* Says China’s consumption could overtake India in 2012
* Gold hit record $1,920.30 an ounce in 2011
* European demand jumped on region’s debt crisis
By Amanda Cooper
LONDON, Feb 16 (Reuters) - Gold demand struck 14-year highs in 2011, driven by record investment, buying in China, which could overtake India this year as the world’s top consumer, and central bank purchases, which hit their highest in at least 40 years, according to a report on Thursday.
Global demand for gold reached 4,067.1 tonnes last year, the highest tonnage since 1997, due in large part to a nearly 5 percent rise in investment demand, which hit a record 1,640.7 tonnes, the World Gold Council, an industry group, said in its quarterly Gold Demand Trends report.
In the last quarter of the year, China consumed 190.9 tonnes of gold, compared with India’s 173.0 tonnes, ranking China top in terms of consumption, something the WGC had not expected last year.
“We were still some distance away from the possibility that China might be the larger market in annual demand terms. What we’re doing, based on those figures for last year, is sticking our neck out a bit and suggesting that 2012 will be the first year that China does exceed India in terms of tonnage demand,” WGC managing director, investment, Marcus Grubb said.
Total demand for gold in China in 2011 rose 20 percent to 769.8 tonnes, driven by jewellery and investment demand, compared with a 7 percent fall in demand in India - the world’s largest consumer - to 933.4 tonnes as a result of volatile gold prices and a weak rupee.
Last year, the gold price hit a record $1,920.30 an ounce and swung between this peak and troughs just above $1,300 an ounce, making 2011 a year of almost unprecedented volatility and this year it has risen 10 percent to around $1,730.00.
In spite of such unpredictability, central banks were avid buyers of gold, with 439.7 tonnes’ worth of purchases in 2011, more metal than at any time since the end of the gold standard in 1971, compared with 77 tonnes in 2010.
“It is certainly a record since 1971 and we do think the trend will continue,” Grubb said.
“It’s worth remembering the buyers are not the same central banks who were sellers of gold throughout the 80s and 90s. The buyers are all ... in Latin America, Asia and the Far East and they are basically enjoying strong growth, fiscal surpluses and growing foreign exchange reserves,” he said.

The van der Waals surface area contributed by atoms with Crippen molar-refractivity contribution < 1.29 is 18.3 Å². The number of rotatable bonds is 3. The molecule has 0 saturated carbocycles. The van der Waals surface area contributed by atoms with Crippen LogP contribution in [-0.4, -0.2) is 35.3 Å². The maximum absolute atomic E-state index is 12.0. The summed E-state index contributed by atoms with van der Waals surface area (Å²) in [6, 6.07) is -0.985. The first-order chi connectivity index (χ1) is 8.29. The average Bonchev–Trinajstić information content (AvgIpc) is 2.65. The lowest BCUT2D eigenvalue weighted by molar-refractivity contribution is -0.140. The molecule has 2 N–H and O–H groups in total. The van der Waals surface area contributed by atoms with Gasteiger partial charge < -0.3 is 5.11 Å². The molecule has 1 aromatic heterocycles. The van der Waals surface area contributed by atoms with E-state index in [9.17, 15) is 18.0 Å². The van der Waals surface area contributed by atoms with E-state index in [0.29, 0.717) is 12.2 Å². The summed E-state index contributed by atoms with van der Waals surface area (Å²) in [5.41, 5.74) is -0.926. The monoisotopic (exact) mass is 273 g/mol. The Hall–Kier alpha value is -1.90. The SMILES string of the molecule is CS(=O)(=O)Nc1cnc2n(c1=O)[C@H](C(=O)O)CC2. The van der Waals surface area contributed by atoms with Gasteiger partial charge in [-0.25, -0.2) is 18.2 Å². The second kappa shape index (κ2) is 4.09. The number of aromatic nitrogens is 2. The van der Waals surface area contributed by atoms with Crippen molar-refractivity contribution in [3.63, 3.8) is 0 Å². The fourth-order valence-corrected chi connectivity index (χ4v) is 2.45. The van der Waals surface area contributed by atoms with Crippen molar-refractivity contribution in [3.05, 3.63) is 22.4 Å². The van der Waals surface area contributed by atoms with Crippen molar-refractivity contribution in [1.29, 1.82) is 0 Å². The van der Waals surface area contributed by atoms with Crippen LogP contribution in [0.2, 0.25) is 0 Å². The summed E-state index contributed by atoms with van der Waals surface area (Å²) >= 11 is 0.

He added that a number of central banks have in the past expressed a desire to raise the amount of gold they hold as a percentage of their reserves.
“This isn’t a cyclical event. This is a trend that has turned from selling to buying and, as a result, we think that is going to continue in 2012, possibly in a similar magnitude as last year, with purchases of 400-odd tonnes,” he said.
The flaring European debt crisis, which continues to threaten the stability of the euro zone, encouraged European investors to increase their purchases of bullion in the form of bars and coins last year.
The WGC reported European demand rose by more than a quarter year on year to 374.8 tonnes in 2011 and said Germany and Switzerland were the main drivers of growth in demand in the region.
Demand for gold in exchange-traded products reached a net 154 tonnes in 2011, compared with 367.7 tonnes in 2010, although more than half of that total materialised in the fourth quarter of last year alone, when ETP demand accounted for 86.8 tonnes.
On the supply side, gold mine output reached a new annual record of 2,809.5 tonnes last year, marking a 4 percent rise on 2010, while recycling fell 2 percent on the year to 1,611.9 tonnes.
The WGC reported that the producer hedge book increased for the first time in a decade last year, with 18 tonnes of hedging added to the estimated outstanding global hedge book of 158.0 tonnes.
It said: “2011 was noteworthy for being the first year of net producer hedging since 1999. However, absolute levels of hedging remain insignificant and are likely to fluctuate around zero over the year ahead.” Half the hedging was conducted by base metals miner Boliden, the council added.